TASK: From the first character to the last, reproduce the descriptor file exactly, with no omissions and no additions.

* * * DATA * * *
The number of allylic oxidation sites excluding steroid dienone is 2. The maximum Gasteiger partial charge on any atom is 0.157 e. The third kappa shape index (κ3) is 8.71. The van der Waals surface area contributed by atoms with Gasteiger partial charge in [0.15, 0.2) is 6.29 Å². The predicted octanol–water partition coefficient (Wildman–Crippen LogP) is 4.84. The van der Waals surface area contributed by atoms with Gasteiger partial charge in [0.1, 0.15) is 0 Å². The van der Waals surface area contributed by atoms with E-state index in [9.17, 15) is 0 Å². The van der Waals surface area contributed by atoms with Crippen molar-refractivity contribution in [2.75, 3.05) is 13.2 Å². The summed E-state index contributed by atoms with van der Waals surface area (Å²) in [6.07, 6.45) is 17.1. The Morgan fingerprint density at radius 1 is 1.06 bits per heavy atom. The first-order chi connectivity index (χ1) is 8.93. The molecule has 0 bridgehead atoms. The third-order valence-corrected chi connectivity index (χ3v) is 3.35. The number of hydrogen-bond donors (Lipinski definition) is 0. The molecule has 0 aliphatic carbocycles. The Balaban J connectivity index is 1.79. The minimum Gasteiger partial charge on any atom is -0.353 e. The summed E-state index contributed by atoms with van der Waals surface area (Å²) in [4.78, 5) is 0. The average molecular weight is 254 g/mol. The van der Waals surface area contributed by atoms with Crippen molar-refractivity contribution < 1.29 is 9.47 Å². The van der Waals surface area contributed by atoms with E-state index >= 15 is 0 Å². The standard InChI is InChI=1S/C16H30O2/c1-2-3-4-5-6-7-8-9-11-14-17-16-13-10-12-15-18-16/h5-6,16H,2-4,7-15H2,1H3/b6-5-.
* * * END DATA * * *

The number of allylic oxidation sites excluding steroid dienone is 2. The maximum Gasteiger partial charge on any atom is 0.157 e. The third kappa shape index (κ3) is 8.71. The van der Waals surface area contributed by atoms with Gasteiger partial charge in [0.15, 0.2) is 6.29 Å². The predicted octanol–water partition coefficient (Wildman–Crippen LogP) is 4.84. The van der Waals surface area contributed by atoms with Gasteiger partial charge in [0.1, 0.15) is 0 Å². The van der Waals surface area contributed by atoms with E-state index in [9.17, 15) is 0 Å². The van der Waals surface area contributed by atoms with Crippen molar-refractivity contribution in [2.75, 3.05) is 13.2 Å². The summed E-state index contributed by atoms with van der Waals surface area (Å²) in [6.07, 6.45) is 17.1. The Morgan fingerprint density at radius 1 is 1.06 bits per heavy atom. The first-order chi connectivity index (χ1) is 8.93. The molecule has 0 bridgehead atoms. The third-order valence-corrected chi connectivity index (χ3v) is 3.35. The number of hydrogen-bond donors (Lipinski definition) is 0. The molecule has 0 aliphatic carbocycles. The Balaban J connectivity index is 1.79. The minimum Gasteiger partial charge on any atom is -0.353 e. The summed E-state index contributed by atoms with van der Waals surface area (Å²) in [4.78, 5) is 0. The average molecular weight is 254 g/mol. The van der Waals surface area contributed by atoms with Crippen molar-refractivity contribution < 1.29 is 9.47 Å². The van der Waals surface area contributed by atoms with E-state index >= 15 is 0 Å². The standard InChI is InChI=1S/C16H30O2/c1-2-3-4-5-6-7-8-9-11-14-17-16-13-10-12-15-18-16/h5-6,16H,2-4,7-15H2,1H3/b6-5-.